Dave Galajda was an educator at St. Andrew’s College, an all boys boarding school in Aurora, Ontario, for over three decades. A man of many hats, Dave not only taught AP Biology, but spent time as the Director of Residential Life, an Administrator, the Housemaster for one of the residences on campus, and as an ice hockey coach and track & field coach at the school.
We are grateful to have had the chance to speak with Dave and hear about how COVID-19 taught him to adapt to changes in the classroom and his career.
When COVID-19 forced St. Andrew’s College to close after Spring Break, Dave knew he needed to step up to ensure his AP Biology students were exam ready and set for graduation. With his 260 boarding residents headed home for the foreseeable future, Dave wanted his students to still feel connected to the school.
During his time as an educator and a father, Dave saw a lot of changes and faced a host of challenges, but COVID was unlike any other.
Dave knew COVID-19 was a threat
Unlike many of his colleagues, Dave knew COVID-19 was going to be a serious threat to humanity. After watching reports on the virus with his biology students during every class in January and February, he partnered with the school’s health center to form a coalition focused on COVID-19. Together, this committee revisited the school’s plans from the SARS outbreak of 2003 and updated it to prepare for the potential impact of COVID. Dave went as far as to start warning his colleagues to get their Zoom skills ready. By March, his predictions became a reality.
Through the entirety of March, campus remained empty and students took to Zoom from the safety of their homes to finish out the final few months of the school year. In the early weeks, Dave recalls his AP Biology students making changes to their backgrounds on Zoom to funny images or turning off their cameras in class. He quickly made it clear that they were still here to learn, albeit virtually, and began calling on students at random in class to make sure everyone was engaged.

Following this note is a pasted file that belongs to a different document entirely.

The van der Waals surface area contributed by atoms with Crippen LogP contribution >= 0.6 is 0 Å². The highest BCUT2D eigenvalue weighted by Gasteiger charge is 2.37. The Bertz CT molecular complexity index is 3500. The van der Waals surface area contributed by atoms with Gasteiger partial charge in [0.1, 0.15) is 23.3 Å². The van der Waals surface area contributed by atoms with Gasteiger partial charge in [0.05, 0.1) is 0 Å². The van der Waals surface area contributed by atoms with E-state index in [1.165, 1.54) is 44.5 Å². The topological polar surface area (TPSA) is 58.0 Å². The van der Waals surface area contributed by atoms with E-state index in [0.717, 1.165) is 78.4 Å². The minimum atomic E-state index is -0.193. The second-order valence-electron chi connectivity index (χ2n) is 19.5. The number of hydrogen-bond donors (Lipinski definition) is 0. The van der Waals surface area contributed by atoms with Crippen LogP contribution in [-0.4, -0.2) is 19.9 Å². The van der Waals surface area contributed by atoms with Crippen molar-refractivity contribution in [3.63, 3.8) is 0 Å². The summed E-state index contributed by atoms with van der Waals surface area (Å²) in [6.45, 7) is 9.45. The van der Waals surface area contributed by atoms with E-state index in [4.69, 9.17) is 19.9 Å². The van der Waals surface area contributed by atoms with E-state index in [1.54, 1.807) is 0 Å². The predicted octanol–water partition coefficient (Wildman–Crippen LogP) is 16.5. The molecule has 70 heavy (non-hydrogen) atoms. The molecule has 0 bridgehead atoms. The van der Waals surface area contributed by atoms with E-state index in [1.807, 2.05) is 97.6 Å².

He incorporated active learning to keep students engaged
Dave had some experience with Zoom instruction prior to COVID-19, but he readjusted his notes from a lecture format to incorporate active learning. These changes kept his students from “getting totally bored.” Dave recalled a seminar he attended in the past, noting that it took about six months for an instructor to truly master the art of remote teaching. He said that lack of teacher preparation for remote learning hindered instruction across Canada and the United States. As he experimented on his own, Dave got creative by adding fun virtual activities like biology Jeopardy to keep his students on their toes.
Dave noticed one big positive. Introverted students “became more involved.” He notes, “I think Zoom impacted the extroverts more than the introverts. Introverts had a bigger voice on Zoom. Maybe they didn’t feel the pressure of their peers in the classroom looking at them.”
Dave scheduled one-on-one Zoom chats to discuss grades
When it came time to grade, Dave made students comfortable by scheduling time with them one-on-one via Zoom to discuss topics covered in class. At the end of the ten minute session, he asked his students to recommend a mark for their performance, and more often than not, “they were tougher on themselves than I was.”
Even though his students weren’t physically present on campus, he found ways to keep the students’ spirits up by maintaining regular virtual social interaction. During these Zoom calls, Dave hosted birthday parties, check-ins, and other fun virtual activities to keep his residents connected.
Dave set up a mental health initiative for students
His biggest concern for his students was their mental health due to isolation. Dave tracked his students’ well-being through a mental health initiative he established at S.A.C. prior to the pandemic. The Circle of Care program Dave helped set up involved the health center, the school counselor, the student’s advisor, and the student’s teachers working together as dedicated advocates to help students who struggled. The team evaluated next steps needed to ensure the student’s well-being. Throughout the pandemic, Dave advocated for his students’ mental health and ensured the Circle of Care remained in place to combat the effects of COVID isolation.
Although Dave planned on retiring in two years, COVID-19 shortened his timeline. Towards the end of the term, Dave and his wife decided to retire a bit early from life in Aurora, Ontario and move to Niagara-on-the-Lake. Despite retiring, Dave made it clear that he plans to continue remote biology tutoring part-time for the foreseeable future. After all, in his own words, it’s his jam.